In 1947, as part of the National Federation of Telephone Workers (NFTW), the Southwestern Telephone Workers (STW) “struck AT&T for wage equity.” This was the first national strike on the telephone industry, the largest labor movement of the year, and it was powered by the highest turnout of women in U.S. history.
Before the strike, telephone workers in Texas struggled to earn living wages. Fifteen dollars per week was the maximum allotted income for those who had been employed for a decade or longer, but some employees received as little as nine dollars per week. Only when the Fair Labor Standards Act set forth a new minimum wage requirement of twenty-five cents an hour in 1938 did eighty-six Texas towns raise their pay scale. Even with the wage requirements, metropolitan companies like Southwestern Bell found ways to skirt the issue by changing the work week schedule and expanding the maximum allowable wages to twenty dollars per week. However, in 1947, 345,000 strikers, most of whom were women, demanded a minimum of twelve dollars per week for their labor.
Nelle Wooding led the Southwestern Telephone Workers union in Dallas. She was chair of traffic (operators) and president of the Dallas local of the STW. Even though she expressed pride that no more than fifteen workers of the 1,000 employed in Dallas crossed the picket line, the strikers still struggled with their demands. The NFTW was a decentralized union with a non-existing strike fund and little means to maintain extended action against its autonomous regional affiliates. After six weeks of striking, the cause came to an end. The American Telephone & Telegraph Company (AT&T) refused to bargain on a national level and instead, “divided and conquered.” Each regional affiliate settled individually, and “none got an increase of more than five dollars a week.”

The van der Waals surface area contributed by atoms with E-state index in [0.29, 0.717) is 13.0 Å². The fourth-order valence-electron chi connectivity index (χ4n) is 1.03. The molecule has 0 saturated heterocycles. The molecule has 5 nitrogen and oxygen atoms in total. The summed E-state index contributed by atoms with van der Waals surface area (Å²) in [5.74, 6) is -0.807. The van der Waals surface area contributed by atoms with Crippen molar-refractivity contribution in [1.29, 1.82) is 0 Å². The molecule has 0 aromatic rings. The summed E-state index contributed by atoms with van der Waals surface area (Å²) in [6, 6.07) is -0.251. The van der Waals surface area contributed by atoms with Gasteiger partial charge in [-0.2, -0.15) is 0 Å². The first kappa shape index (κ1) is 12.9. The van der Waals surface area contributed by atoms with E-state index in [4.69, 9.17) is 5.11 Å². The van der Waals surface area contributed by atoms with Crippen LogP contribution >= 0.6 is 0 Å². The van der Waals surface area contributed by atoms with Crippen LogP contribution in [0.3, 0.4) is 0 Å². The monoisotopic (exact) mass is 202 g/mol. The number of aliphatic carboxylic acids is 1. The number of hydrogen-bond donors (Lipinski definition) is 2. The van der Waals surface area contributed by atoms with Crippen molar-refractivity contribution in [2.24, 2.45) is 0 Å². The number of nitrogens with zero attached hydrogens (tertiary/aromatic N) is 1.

After the strike, the NFTW reorganized into a more centralized union called the Communications Workers of America (CWA) in June 1947. At the first CWA convention in Miami, Florida, the delegates put forth a constitution that transitioned the regional autonomous affiliates of the NFTW into a three-level union. The levels included the National Union, thirty-nine divisions, and the locals. In the 1950s Texas CWA operators struck against Southwestern Bell and demanded air-conditioning installation to combat the intense heat in the work place. As a compromise, Southwestern Bell “positioned fans over tubs of ice,” which was a small victory. Nelle Wooding said “anybody working in an air-conditioned telephone building today can thank the operators….” She spent the rest of her working years as a field representative for the CWA.